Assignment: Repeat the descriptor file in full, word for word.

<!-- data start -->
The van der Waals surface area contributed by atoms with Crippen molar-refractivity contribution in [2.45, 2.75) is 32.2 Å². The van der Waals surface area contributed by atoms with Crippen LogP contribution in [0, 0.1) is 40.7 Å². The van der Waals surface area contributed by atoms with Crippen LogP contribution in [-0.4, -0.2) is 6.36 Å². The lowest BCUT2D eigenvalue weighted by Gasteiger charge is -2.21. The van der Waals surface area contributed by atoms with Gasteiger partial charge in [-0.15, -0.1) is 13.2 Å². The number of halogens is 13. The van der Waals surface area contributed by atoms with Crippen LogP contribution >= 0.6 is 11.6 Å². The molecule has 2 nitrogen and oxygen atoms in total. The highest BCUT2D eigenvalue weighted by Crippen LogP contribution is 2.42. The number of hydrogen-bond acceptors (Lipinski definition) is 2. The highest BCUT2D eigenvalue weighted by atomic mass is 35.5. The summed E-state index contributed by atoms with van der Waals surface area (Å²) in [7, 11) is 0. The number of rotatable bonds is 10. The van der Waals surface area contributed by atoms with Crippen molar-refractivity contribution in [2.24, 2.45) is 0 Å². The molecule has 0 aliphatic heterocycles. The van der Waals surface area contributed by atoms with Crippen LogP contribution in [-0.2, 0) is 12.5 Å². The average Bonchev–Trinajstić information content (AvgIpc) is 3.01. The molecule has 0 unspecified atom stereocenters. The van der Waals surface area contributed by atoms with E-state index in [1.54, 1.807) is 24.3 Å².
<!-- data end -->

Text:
The van der Waals surface area contributed by atoms with Crippen molar-refractivity contribution in [2.45, 2.75) is 32.2 Å². The van der Waals surface area contributed by atoms with Crippen LogP contribution in [0, 0.1) is 40.7 Å². The van der Waals surface area contributed by atoms with Crippen LogP contribution in [-0.4, -0.2) is 6.36 Å². The lowest BCUT2D eigenvalue weighted by Gasteiger charge is -2.21. The van der Waals surface area contributed by atoms with Gasteiger partial charge in [-0.15, -0.1) is 13.2 Å². The number of halogens is 13. The van der Waals surface area contributed by atoms with Crippen LogP contribution >= 0.6 is 11.6 Å². The molecule has 2 nitrogen and oxygen atoms in total. The highest BCUT2D eigenvalue weighted by Crippen LogP contribution is 2.42. The number of hydrogen-bond acceptors (Lipinski definition) is 2. The highest BCUT2D eigenvalue weighted by atomic mass is 35.5. The summed E-state index contributed by atoms with van der Waals surface area (Å²) in [7, 11) is 0. The number of rotatable bonds is 10. The van der Waals surface area contributed by atoms with Crippen molar-refractivity contribution in [2.24, 2.45) is 0 Å². The molecule has 0 aliphatic heterocycles. The van der Waals surface area contributed by atoms with Crippen LogP contribution in [-0.2, 0) is 12.5 Å². The average Bonchev–Trinajstić information content (AvgIpc) is 3.01. The molecule has 0 unspecified atom stereocenters. The van der Waals surface area contributed by atoms with E-state index in [1.54, 1.807) is 24.3 Å².